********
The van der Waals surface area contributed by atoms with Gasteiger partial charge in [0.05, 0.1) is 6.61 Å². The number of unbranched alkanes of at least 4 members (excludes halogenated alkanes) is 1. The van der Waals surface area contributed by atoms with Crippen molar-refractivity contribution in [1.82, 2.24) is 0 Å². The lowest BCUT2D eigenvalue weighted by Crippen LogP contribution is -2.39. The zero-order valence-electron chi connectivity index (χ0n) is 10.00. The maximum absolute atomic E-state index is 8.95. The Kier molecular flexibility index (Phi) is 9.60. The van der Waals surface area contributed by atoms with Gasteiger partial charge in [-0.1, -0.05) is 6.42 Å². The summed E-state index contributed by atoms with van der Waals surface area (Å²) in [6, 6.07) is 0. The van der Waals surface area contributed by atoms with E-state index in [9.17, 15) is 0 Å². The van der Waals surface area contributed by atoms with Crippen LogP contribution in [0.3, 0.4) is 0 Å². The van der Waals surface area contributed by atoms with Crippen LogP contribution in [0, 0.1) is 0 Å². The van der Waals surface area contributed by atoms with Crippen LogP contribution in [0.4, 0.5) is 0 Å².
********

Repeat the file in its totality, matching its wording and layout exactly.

The van der Waals surface area contributed by atoms with Gasteiger partial charge in [0.05, 0.1) is 6.61 Å². The number of unbranched alkanes of at least 4 members (excludes halogenated alkanes) is 1. The van der Waals surface area contributed by atoms with Crippen molar-refractivity contribution in [1.82, 2.24) is 0 Å². The lowest BCUT2D eigenvalue weighted by Crippen LogP contribution is -2.39. The zero-order valence-electron chi connectivity index (χ0n) is 10.00. The maximum absolute atomic E-state index is 8.95. The Kier molecular flexibility index (Phi) is 9.60. The van der Waals surface area contributed by atoms with Gasteiger partial charge in [-0.1, -0.05) is 6.42 Å². The summed E-state index contributed by atoms with van der Waals surface area (Å²) in [6, 6.07) is 0. The van der Waals surface area contributed by atoms with E-state index in [9.17, 15) is 0 Å². The van der Waals surface area contributed by atoms with Crippen LogP contribution in [0.3, 0.4) is 0 Å². The van der Waals surface area contributed by atoms with Crippen LogP contribution in [0, 0.1) is 0 Å². The van der Waals surface area contributed by atoms with Crippen LogP contribution in [0.4, 0.5) is 0 Å².